Black Everywhere hosts events that range from happy hour gatherings to international trips, which serve as a way for Black people to foster a community together. Currently, a trip to Italy is scheduled for May 2023.

And yet, Black Everywhere is a lean organization. It doesn’t charge for memberships or events. Instead, Black Everywhere organizers rely on the generosity of the community to host their events.

One of Aali’s goals is to put more money into the organization, but that’s easier said than done. She has enlisted the help of a business mentor from the nonprofit SCORE—one of the largest networks of volunteer business mentors in the country—and is looking into options to generate revenue.

“That’s really been the focus now into the next year,” Aali said. “How do we make this something that’s financially responsible, but still stays true to the fact that we want to build a happier, healthier Black community?”

Sheila Gibbons and Alan Giomi, Willmore Baking Company

Sheila Gibbons, left, and her husband, Alan Giomi, work to give those in need a chance to develop skills through baking. Courtesy photo.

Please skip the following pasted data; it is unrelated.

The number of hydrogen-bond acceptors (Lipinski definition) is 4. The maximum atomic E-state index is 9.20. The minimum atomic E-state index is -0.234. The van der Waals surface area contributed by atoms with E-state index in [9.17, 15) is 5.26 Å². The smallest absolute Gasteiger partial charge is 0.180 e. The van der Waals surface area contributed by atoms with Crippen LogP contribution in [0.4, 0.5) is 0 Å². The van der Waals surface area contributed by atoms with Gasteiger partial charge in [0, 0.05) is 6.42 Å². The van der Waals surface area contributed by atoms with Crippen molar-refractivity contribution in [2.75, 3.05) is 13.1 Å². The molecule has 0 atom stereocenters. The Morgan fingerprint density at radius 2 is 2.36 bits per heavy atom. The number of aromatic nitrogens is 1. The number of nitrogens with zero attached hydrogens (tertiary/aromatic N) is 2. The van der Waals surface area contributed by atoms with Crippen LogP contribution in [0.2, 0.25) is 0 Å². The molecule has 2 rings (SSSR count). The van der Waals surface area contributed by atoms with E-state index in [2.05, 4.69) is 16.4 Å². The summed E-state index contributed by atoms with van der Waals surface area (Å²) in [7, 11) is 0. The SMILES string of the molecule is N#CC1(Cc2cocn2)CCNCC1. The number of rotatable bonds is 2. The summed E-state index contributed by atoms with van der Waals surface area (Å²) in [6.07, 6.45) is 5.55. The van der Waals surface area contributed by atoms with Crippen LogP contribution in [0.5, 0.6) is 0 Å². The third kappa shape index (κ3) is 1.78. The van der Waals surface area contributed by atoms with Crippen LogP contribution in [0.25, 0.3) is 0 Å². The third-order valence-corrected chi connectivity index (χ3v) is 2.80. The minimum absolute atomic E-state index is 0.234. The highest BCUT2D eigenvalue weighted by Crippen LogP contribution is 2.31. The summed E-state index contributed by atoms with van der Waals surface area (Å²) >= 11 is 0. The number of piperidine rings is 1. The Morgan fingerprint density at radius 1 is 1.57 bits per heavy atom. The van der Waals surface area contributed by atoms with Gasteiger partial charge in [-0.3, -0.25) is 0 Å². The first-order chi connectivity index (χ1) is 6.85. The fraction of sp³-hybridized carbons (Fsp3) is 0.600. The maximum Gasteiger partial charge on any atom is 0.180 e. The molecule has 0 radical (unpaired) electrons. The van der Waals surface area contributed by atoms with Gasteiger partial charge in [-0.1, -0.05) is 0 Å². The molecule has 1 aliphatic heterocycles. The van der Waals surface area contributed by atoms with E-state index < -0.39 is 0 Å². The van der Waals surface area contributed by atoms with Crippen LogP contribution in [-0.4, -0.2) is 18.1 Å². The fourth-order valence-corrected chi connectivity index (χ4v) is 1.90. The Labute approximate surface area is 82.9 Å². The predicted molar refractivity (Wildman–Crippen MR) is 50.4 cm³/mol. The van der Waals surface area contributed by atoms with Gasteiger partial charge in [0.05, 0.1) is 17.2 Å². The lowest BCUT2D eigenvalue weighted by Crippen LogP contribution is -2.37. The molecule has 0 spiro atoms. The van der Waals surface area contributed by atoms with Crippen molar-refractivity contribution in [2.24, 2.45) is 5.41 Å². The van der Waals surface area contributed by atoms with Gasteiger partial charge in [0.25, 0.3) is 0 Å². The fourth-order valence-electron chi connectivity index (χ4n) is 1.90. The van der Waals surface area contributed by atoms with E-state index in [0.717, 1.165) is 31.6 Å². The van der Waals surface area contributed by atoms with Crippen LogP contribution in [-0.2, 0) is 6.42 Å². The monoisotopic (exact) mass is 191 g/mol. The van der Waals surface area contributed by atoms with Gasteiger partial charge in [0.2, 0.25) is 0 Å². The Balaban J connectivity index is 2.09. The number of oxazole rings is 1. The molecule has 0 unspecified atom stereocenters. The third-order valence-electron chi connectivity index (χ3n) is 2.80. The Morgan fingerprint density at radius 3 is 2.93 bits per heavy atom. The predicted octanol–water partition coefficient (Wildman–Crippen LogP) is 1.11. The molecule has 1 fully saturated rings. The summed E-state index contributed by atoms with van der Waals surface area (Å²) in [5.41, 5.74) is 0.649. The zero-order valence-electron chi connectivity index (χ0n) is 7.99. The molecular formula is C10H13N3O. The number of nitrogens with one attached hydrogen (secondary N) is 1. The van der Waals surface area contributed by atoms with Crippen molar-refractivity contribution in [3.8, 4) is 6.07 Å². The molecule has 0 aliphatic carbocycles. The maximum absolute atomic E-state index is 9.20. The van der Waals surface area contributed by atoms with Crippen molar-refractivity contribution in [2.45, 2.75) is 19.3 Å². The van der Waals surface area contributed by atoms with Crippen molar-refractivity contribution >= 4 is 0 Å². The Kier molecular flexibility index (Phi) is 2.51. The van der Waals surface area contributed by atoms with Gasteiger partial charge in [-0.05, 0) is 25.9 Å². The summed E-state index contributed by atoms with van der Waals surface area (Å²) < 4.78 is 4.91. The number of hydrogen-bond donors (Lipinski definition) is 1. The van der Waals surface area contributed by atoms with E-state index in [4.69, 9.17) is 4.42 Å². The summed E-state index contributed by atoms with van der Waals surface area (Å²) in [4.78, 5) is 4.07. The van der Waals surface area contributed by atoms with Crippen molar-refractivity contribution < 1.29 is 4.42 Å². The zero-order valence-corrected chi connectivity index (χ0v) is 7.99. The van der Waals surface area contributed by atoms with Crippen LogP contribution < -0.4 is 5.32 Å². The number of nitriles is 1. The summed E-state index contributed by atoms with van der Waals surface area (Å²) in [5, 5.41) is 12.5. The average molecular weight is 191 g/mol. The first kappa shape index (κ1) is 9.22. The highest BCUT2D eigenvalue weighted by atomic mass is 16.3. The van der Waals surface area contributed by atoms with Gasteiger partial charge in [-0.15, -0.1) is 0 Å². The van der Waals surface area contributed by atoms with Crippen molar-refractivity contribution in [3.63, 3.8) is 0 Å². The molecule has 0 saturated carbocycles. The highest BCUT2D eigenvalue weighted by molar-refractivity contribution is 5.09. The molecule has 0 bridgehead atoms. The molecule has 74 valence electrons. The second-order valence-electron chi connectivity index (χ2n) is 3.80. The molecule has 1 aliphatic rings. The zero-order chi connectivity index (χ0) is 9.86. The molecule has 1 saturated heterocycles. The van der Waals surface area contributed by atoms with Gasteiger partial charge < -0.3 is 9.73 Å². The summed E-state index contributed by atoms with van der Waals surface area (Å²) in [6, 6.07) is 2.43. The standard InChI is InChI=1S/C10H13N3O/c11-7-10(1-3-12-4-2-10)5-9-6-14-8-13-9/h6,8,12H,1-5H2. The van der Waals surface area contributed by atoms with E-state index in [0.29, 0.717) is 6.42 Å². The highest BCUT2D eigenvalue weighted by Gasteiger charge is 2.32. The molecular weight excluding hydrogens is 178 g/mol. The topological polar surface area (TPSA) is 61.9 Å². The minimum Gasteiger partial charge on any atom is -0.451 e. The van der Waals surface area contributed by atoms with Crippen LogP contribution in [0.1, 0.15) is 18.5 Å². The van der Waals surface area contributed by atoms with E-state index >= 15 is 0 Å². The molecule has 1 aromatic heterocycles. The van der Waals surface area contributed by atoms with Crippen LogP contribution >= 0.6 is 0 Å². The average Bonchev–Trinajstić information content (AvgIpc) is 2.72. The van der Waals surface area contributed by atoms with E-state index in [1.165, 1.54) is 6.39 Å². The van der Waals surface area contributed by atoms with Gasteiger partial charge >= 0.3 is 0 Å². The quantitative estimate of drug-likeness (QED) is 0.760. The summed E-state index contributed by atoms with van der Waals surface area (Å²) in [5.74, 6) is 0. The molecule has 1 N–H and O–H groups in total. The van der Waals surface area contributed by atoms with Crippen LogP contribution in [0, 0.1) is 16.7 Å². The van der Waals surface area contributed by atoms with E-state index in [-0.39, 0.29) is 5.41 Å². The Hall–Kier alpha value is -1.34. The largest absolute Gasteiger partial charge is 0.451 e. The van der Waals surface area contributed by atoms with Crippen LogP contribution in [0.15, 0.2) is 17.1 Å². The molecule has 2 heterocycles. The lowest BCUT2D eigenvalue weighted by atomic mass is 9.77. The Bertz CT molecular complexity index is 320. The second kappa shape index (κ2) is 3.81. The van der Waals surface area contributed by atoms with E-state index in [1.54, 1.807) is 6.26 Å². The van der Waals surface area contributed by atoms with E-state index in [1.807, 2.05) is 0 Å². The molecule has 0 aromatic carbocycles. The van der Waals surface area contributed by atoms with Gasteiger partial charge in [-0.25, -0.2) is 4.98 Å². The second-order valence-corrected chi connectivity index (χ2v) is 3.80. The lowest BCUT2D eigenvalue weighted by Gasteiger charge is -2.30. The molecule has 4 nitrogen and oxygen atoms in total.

Whenever a student walks through the doors at Willmore Baking Company to participate in the company’s eight-week baking program, Sheila Gibbons knows to never ask for their address.

“Many times, [they] don’t have addresses,” Gibbons said.

The program is geared toward adults with low or no incomes, many of whom are homeless. The goal is to teach baking skills and, ideally, land students a job after they graduate.

It started in 2018 when Gibbons was volunteering at a nearby soup kitchen. While she was happy with the food being served, she remembers the desserts being not quite up to par. She enlisted her husband, Alan Giomi, who’s a retired baker, to bring in better offerings.

Soon, Gibbons and Giomi were teaching the patrons at the soup kitchen how to make their own desserts, an undertaking that Gibbons considers the first trial run of Willmore Baking Company.

“We had eight graduates. And out of that eight graduates, five of them got jobs right away. So we were inspired.”

In the years since, Willmore Baking Company has been intentional in how it serves students.

“We buy them clothing that they can wear to go to interviews,” Gibbons said. “We teach them interviewing skills. We have people sign a contract that they will complete the classes. It’s a system that really works.”

Joaquin Nunez, Downtown Runners